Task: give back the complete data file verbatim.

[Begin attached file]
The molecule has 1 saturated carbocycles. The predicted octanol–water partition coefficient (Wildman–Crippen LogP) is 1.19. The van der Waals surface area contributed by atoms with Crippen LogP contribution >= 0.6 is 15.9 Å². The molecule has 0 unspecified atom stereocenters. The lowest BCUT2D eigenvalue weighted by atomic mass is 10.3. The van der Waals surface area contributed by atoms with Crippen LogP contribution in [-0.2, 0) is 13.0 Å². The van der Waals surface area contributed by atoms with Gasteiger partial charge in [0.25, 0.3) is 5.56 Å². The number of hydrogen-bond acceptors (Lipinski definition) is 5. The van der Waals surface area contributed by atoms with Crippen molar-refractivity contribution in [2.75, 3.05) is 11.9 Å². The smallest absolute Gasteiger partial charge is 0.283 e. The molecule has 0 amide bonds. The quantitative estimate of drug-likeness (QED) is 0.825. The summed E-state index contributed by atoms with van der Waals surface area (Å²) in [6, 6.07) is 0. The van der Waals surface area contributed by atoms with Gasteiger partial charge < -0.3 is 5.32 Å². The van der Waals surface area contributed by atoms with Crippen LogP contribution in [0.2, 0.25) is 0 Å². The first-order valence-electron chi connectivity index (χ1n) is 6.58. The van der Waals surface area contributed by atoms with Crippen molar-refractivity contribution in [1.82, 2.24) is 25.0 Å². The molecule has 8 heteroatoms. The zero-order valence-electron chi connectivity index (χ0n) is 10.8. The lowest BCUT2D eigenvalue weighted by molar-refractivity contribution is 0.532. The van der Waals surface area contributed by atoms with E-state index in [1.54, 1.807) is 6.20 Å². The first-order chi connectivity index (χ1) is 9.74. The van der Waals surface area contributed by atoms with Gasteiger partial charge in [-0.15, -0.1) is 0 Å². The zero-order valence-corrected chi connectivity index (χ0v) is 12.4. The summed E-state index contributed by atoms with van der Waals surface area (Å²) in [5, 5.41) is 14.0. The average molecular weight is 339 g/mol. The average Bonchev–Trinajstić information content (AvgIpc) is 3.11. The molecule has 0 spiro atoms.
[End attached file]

The molecule has 1 saturated carbocycles. The predicted octanol–water partition coefficient (Wildman–Crippen LogP) is 1.19. The van der Waals surface area contributed by atoms with Crippen LogP contribution >= 0.6 is 15.9 Å². The molecule has 0 unspecified atom stereocenters. The lowest BCUT2D eigenvalue weighted by atomic mass is 10.3. The van der Waals surface area contributed by atoms with Crippen LogP contribution in [-0.2, 0) is 13.0 Å². The van der Waals surface area contributed by atoms with Gasteiger partial charge in [0.25, 0.3) is 5.56 Å². The number of hydrogen-bond acceptors (Lipinski definition) is 5. The van der Waals surface area contributed by atoms with Crippen molar-refractivity contribution in [2.75, 3.05) is 11.9 Å². The smallest absolute Gasteiger partial charge is 0.283 e. The molecule has 0 amide bonds. The quantitative estimate of drug-likeness (QED) is 0.825. The summed E-state index contributed by atoms with van der Waals surface area (Å²) in [6, 6.07) is 0. The van der Waals surface area contributed by atoms with Gasteiger partial charge < -0.3 is 5.32 Å². The van der Waals surface area contributed by atoms with Crippen LogP contribution in [0.2, 0.25) is 0 Å². The first-order valence-electron chi connectivity index (χ1n) is 6.58. The van der Waals surface area contributed by atoms with Crippen molar-refractivity contribution in [1.82, 2.24) is 25.0 Å². The molecule has 8 heteroatoms. The zero-order valence-electron chi connectivity index (χ0n) is 10.8. The lowest BCUT2D eigenvalue weighted by molar-refractivity contribution is 0.532. The van der Waals surface area contributed by atoms with E-state index in [1.54, 1.807) is 6.20 Å². The first-order chi connectivity index (χ1) is 9.74. The van der Waals surface area contributed by atoms with Gasteiger partial charge in [-0.15, -0.1) is 0 Å². The zero-order valence-corrected chi connectivity index (χ0v) is 12.4. The summed E-state index contributed by atoms with van der Waals surface area (Å²) in [5, 5.41) is 14.0. The average molecular weight is 339 g/mol. The average Bonchev–Trinajstić information content (AvgIpc) is 3.11. The molecule has 0 spiro atoms.